The Nestlé bottling facility in Red Boiling Springs has a new Plant Manager as of February 1, 2013. Eric Solomon, out of Florida, replaces Tony Dexter as the new head man at one of Macon County’s largest employers.
Dexter accepted a position in Ontario, California, where he will be using his expertise to help turn around another Nestlé plant. Solomon came on board just a week before Dexter’s leave date, and was able to spend some time onsite learning the ropes from his predecessor.
Solomon has worked with Nestlé since 1998. He worked as an Operations and Technical Manager for over 10 years at two different FL plants, and spent one year working in the corporate Nestlé world.
Having been on both the plant floor and the corporate circuit, Solomon now finds himself with a larger set of responsibilities, encompassing both.
And there’s another, new factor, Solomon says: “The added piece to this role is the community here. The added piece is being able to manage and deal with relationships outside of the walls of the plant.”
Solomon is moving to the area with his wife, Denise, and 13-year-old son, Chase. He says that his wife, who is “the social butterfly… a very hard worker, and very excited about moving here,” will be able to assist him with some of the community leadership aspects of the job… like throwing a fantastic party.
“It’s been a pretty busy couple of weeks; I feel like a celebrity. You don’t usually have interviews with newspapers. You don’t go around and meet the mayors in all the cities. It’s a different world, and it’s pretty neat. It’s hard to explain to some of the other plant managers at bigger places because they’re not doing the kinds of things that I’ve been doing the first few days on the job.”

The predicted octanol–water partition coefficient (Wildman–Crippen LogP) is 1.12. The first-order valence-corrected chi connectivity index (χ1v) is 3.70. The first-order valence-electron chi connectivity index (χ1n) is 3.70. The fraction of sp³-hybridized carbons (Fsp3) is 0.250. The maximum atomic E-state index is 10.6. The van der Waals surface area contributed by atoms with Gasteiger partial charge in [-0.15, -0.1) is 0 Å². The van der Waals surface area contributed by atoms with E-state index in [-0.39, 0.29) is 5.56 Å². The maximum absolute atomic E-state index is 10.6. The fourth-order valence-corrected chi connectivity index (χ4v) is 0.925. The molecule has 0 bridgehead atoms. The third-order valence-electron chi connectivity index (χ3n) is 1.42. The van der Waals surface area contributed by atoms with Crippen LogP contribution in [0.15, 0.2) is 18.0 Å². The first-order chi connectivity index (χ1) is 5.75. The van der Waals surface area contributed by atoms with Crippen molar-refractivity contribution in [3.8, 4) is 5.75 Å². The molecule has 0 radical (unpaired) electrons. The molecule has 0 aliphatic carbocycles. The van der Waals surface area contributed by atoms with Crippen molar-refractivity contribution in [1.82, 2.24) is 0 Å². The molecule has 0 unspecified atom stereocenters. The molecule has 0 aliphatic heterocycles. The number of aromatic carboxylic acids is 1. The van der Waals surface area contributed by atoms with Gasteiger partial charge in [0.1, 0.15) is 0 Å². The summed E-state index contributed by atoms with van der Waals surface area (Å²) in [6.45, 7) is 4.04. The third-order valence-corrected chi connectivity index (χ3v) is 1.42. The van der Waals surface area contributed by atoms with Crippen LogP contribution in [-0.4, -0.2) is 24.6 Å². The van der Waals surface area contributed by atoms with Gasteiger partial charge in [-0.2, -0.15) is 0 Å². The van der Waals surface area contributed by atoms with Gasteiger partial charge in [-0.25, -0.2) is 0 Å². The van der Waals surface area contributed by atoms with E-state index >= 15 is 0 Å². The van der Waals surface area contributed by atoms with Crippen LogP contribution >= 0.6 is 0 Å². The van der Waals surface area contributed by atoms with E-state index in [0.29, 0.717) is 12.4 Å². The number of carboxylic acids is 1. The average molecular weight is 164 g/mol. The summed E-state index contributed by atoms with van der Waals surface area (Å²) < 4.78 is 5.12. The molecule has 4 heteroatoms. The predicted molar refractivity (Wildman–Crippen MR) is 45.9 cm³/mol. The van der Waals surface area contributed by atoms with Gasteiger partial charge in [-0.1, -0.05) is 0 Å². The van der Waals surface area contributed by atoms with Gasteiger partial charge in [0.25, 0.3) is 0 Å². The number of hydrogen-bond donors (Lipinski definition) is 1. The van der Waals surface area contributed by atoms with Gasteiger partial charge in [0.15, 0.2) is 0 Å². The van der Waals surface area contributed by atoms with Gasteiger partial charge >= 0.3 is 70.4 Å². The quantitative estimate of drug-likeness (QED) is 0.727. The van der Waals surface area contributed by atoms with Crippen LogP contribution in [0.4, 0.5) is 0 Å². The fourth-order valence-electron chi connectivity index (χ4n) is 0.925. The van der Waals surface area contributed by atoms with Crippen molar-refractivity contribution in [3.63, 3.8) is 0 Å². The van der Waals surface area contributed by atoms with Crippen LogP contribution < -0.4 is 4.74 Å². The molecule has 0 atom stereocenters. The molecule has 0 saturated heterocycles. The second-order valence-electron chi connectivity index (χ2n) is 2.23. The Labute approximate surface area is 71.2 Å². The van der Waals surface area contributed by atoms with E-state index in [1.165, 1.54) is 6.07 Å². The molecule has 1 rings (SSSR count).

Solomon is now in charge of quite a number of employees—there are as many as 68 working each shift at the plant during the height of the summer production season. He says that safety is one of his main concerns on the plant floor.
“My first weeks here, I’m just going around on the floor talking to people… when we go out there and ask how’s it going to today, one of the first things we want to hear about is safety. Not just productivity and numbers—but we want to hear where there are risks, how everyone’s doing. Because part of my job too is making sure everyone goes home the same way they came in. I do not want to make phone calls at 2 o’clock in the afternoon to tell someone that someone they love has been hurt.”
Nestlé Waters in Red Boiling Springs produces only Nestlé Pure Life bottled water, in one bottle size. In addition to serving a specific region of the Southeast, the RBS plant is a support plant, especially in the summer months, to areas all over the US.